The partnership principle: Europe, democracy, and the east

Krzysztof Bobinski
22 April 2009

The European Union's "Eastern Partnership" seemed a vaguely good idea at the time. The moment when the mood of slightly quizzical approbation that has surrounded it from the start began to sour was 5 April 2009. That was the day of Moldova's parliamentary election, when police in the capital Chisinau began to beat up detainees who were already assembling to protest against the conduct and outcome of the vote. Also on Europe's eastern problems in openDemocracy:

Ivan Krastev, "Europe's trance of unreality" (20 June 2008)

Ivan Krastev, "Europe's other legitimacy crisis" (23 July 2008)

Paul Gillespie, "The European Union and Russia after Georgia" (10 September 2008)

Katinka Barysch, "Europe and the Georgia-Russia conflict" (30 September 2008)

Natalia Leshchenko, "Belarus's election paradox" (1 October 2008)

Dessy Gavrilova, "Entropa: art of politics, heart of a nation" (16 January 2009)

John Palmer, "The Czech Republic and Europe: uneasy presidency" (19 January 2009)

Irina Novakova, "Bulgaria and Russia: a cold marriage" (27 January 2009)

Anand Menon, "Europe's eastern crisis: the reality-test" (5 March 2009)

Juliana Sokolova, "Slovakia: in search of normal" (2 April 2009)

Vessela Tcherneva, "Moldova: time to take sides" (14 April 2009)

The idea for the partnership arose when the Polish prime minister Donald Tusk heard Nicolas Sarkozy at a European Union summit extolling the virtues of his Mediterranean Union. Tusk thought: why not have a parallel "Eastern Union" which would draw the countries to the east of Poland closer to Europe? The notion won the support of Sweden's foreign minister Carl Bildt. The European commission worked on it, and at the summit in Brussels on 19-20 March 2009 it became European Union policy.

The partnership is to be officially launched at a summit in Prague on 7 May 2009 where EU leaders will meet with leaders from the six partner-states: Armenia, Azerbaijan, Belarus, Georgia, Moldova and Ukraine. Brussels has set aside €600 million ($775 million) to be spent in 2010-13 on multilateral and bilateral projects in these countries; the thinking is that these projects will encourage reforms and thus in time help make the six countries eligible for accession to the EU.

The lost heart

The initiative has been trumpeted in Warsaw as a success of Polish diplomacy, but it has met with some confusion in the target states. Ukraine has been upbeat: it sees the partnership as a significant step on its road to Europe. Belarus's dictator Alexander Lukashenka has viewed it as a chance to gain some credibility in the west. Moldova, which has established a number of government committees designed to build EU-compatible institutions, has acquiesced in the scheme. Georgia, which after the August 2008 war with the Russians has other problems, was happy to consent. Armenia and Azerbaijan too gave it the nod. At the same time, the Caucasus countries in particular couldn't understand why the EU was coming up with another scheme so soon after its "Black Sea Synergy" project had aimed similarly to enhance cooperation between states in the region.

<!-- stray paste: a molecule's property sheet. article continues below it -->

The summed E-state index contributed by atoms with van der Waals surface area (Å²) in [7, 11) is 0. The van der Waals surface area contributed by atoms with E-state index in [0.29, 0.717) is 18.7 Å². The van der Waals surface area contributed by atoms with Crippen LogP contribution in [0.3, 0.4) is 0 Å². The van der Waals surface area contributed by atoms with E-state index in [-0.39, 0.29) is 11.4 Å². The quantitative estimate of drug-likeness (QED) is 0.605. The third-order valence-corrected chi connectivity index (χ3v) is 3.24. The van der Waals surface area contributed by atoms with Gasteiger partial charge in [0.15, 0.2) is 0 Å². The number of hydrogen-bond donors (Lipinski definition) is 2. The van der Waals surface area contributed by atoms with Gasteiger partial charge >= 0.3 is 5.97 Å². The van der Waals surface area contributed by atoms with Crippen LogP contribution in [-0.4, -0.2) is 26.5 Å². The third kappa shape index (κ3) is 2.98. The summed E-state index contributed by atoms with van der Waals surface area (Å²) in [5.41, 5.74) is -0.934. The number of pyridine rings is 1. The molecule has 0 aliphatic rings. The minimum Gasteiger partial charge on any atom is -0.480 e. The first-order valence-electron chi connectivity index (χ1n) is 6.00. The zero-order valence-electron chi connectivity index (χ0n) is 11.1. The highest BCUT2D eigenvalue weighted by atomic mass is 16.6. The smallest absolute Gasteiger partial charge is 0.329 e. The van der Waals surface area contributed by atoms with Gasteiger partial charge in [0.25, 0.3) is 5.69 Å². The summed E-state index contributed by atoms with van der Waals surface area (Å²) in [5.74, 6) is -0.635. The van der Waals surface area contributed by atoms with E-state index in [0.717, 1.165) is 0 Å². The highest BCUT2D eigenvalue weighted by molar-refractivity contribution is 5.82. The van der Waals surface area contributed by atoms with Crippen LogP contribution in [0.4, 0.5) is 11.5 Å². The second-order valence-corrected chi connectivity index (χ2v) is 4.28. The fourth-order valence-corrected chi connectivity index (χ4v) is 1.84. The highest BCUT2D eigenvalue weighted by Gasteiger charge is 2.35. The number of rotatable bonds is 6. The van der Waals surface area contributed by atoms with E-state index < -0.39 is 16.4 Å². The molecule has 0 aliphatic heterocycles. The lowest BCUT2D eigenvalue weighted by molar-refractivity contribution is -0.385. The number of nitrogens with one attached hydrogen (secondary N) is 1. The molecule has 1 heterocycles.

Now, after the events in Chisinau, the confusion has wound its way back into the EU. The union's leaders are wondering if they really want to sit down with Moldova's president, Vladimir Voronin, after what his security people have done to detainees in police cells. Alexander Lukashenka on his own account seems likely to avoid the opportunity to socialise with Europe's leaders. At this stage, the Prague summit looks unlikely to advance the ambitions of the partnership.

The events in Moldova have put the underlying situation into sharp perspective. The election - which returned the ruling Communist Party to power (albeit only when this was confirmed in a recount conceded by Voronin) - was deemed less than free and fair by clear-eyed observers such as Emma Nicholson from the European parliament. There followed a "flash-mob" demonstration that put up to 15,000 people onto the street in protest at the way the election was handled. This was hijacked by rock-throwing youths who stormed and set fire to the parliament building - raising suspicions that this was indeed the work of provocateurs.

The ensuing arrests produced ample evidence that detainees were being beaten, with at least three cases of people being battered to death in custody. The authorities supplemented such brutality with harassment of local and foreign journalists, intimidation of local print and electronic media and wild charges of "fascist" provocation. Moldova's government seemed determined to live up to the caricature of an authoritarian regime seeking to stay in control using methods taken straight from the old communist textbooks.

The closing door

The problem for the European Union and its new partnership is that such methods are an extreme version of those employed in other capitals of the countries it seeks to reach towards. In February 2008 in Yerevan, force used to disperse crowds protesting the conduct of the election that saw Serzh Sarkisian ascend to Armenia's presidency left at least ten dead and several score in prison. In December 2003 in Azerbaijan, Ilham Aliev was elected president with 89% of the votes cast in what even the Organisation for Security and Cooperation in Europe (OSCE) said was a fraudulent election; the pattern was repeated in the parliamentary polls of November 2005 and the referendum of March 2009 allowing Aliev to remove a two-term limit on the presidency.   Krzysztof Bobinski is the president of Unia & Polska, a pro-European think-tank in Warsaw. He was the Financial Times's Warsaw correspondent (1976-2000) and later published Unia & Polska magazine. He writes for European Voice and is an associate editor on the Europe section of Europe's World